February can feel rather stressful for most people around the world. The holidays are over, the weather across the world is generally terrible, and business is picking up steam again. Add to this the disheartening news of recent events; with the inbox overflowing with alerts about the spread of the contagious coronavirus, and you have yourself a population that it already very stressed out; at least according to a recent study by Cigna Corp. and Asia Care Group.
The cost of burnout is no longer just emotional. Research by the World Health Organisation has concluded that up to US$1 trillion is lost annually due to drops in productivity caused by depression and anxiety.
A solution for this issue does exist; and it is cheap too! However, it is not a simple solution. As of late, more focus is being put on the employer and how they can play a role in reducing the mental stress levels of their employees rather than seeing such issues as a personal affliction. The changes that are needed are not financial. Rather it is a shift in attitude so that employees can receive better communication and support from managers. Unfortunately, the topic of mental health is still quite taboo, especially in Asia.
Based on Cigna and Asia Care’s study, more than 90 percent of people in Asia say that they are stressed. Eight out of ten say that they feel like they operate on an “always on” culture; always feeling the need to keep track of work emails. These can be early symptoms of burnout, which is marked by chronic exhaustion, cynicism and detachment from your work, as well as feelings of ineffectiveness.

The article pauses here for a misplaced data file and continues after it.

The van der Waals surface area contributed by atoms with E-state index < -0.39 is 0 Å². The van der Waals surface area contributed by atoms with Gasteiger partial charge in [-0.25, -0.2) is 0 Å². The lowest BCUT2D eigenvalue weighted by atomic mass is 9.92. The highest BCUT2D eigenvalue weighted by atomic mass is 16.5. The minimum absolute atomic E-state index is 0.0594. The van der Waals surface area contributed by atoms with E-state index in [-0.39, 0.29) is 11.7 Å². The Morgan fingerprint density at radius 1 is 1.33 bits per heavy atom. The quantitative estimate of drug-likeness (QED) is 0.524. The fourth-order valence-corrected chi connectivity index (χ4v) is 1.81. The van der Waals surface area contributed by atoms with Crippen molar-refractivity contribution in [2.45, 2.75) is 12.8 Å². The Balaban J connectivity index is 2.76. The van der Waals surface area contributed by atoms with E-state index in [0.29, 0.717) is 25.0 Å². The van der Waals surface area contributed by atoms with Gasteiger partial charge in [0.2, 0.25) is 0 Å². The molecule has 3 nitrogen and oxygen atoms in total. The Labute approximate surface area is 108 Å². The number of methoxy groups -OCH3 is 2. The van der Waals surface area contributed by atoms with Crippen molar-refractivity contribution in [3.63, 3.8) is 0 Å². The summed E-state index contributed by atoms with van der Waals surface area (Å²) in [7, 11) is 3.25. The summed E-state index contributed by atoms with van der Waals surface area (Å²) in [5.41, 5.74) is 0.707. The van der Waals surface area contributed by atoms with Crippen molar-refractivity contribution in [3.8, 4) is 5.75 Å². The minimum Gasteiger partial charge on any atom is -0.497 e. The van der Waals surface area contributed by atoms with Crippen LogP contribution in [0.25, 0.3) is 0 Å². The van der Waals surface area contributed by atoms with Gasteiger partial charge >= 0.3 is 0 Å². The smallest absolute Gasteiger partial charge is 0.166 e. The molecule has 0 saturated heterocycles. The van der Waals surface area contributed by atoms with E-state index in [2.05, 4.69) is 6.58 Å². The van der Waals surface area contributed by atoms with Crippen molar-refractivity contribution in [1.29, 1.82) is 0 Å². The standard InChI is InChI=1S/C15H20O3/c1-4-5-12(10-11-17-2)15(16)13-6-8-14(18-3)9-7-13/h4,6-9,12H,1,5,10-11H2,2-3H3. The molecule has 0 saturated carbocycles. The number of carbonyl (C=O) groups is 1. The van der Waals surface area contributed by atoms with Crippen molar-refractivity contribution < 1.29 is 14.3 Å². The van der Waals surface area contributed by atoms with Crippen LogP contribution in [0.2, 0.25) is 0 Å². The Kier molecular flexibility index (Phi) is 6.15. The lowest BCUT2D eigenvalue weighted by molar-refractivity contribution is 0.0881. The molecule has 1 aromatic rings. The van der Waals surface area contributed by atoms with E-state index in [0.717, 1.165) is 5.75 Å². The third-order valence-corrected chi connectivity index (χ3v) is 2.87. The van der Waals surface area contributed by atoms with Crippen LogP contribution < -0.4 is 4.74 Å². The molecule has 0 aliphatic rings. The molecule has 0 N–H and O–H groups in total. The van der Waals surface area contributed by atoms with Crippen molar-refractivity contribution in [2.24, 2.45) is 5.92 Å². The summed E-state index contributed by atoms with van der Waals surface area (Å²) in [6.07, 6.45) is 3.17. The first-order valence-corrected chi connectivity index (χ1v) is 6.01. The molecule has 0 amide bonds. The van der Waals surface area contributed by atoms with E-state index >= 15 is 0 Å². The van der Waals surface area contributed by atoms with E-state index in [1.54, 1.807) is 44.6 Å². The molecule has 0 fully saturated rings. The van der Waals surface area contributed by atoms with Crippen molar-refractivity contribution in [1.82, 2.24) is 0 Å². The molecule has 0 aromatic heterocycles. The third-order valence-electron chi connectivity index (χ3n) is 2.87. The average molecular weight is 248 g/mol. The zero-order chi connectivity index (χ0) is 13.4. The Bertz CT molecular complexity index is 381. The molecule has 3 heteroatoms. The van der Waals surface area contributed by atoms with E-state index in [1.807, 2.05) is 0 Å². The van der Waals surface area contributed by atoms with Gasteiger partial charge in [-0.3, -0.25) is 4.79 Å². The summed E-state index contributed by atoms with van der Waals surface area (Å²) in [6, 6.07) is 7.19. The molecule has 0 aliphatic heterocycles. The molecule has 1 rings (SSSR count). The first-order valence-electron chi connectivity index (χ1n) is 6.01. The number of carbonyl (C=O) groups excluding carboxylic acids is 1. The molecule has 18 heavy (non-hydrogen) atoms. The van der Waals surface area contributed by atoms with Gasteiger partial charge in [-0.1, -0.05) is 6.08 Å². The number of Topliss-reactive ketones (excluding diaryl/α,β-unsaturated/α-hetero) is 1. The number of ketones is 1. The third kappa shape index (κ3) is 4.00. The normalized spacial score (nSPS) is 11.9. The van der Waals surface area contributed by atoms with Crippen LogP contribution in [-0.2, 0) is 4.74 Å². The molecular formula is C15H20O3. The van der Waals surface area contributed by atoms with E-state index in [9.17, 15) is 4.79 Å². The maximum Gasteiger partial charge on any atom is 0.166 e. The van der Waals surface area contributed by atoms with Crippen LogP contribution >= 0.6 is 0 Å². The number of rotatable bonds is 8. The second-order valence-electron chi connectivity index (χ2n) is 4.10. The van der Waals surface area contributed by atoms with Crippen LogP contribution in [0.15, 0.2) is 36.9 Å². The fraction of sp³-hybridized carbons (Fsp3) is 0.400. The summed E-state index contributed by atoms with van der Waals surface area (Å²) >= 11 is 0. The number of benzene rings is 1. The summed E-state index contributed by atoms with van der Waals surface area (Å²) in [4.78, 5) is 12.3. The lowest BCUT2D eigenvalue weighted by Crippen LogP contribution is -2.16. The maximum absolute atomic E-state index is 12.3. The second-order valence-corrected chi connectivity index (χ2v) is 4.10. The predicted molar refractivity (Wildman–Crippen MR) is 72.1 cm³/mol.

Beyond social stigmas, Asian nations tend to have an inflexible work culture that can be a hurdle as well. In recent surveys of Hong Kong employees by Deacons, up to 65 per cent of respondents cited long hours as their primary concern; closely followed by “domineering” senior management and uncommunicative bosses. It is also not all that uncommon to find employees in Asian nations working through the weekends and the holidays.
In 2018, Gallup Inc., a market-research company, looked at the main causes of burnout, as well as what employers and managers can do to lessen it. Some of the solutions were shockingly simple. The study found that employees whose managers are willing to listen to their work-related problems are 62 percent less likely to be burned out, and those who have the opportunity to do projects where they excel are 57 percent less likely to experience frequent episodes.
The future of the workplace should involve managers that are equipped with the soft skills to properly communicate and empathise with employees; as well as giving employees sufficient time an space to care for themselves.
For those that can ill afford to put their paychecks on hold, even small, mini breaks or meditation can help. With huge external factors such as the spread of the coronavirus affecting everyone’s stress levels, now is a good time to act.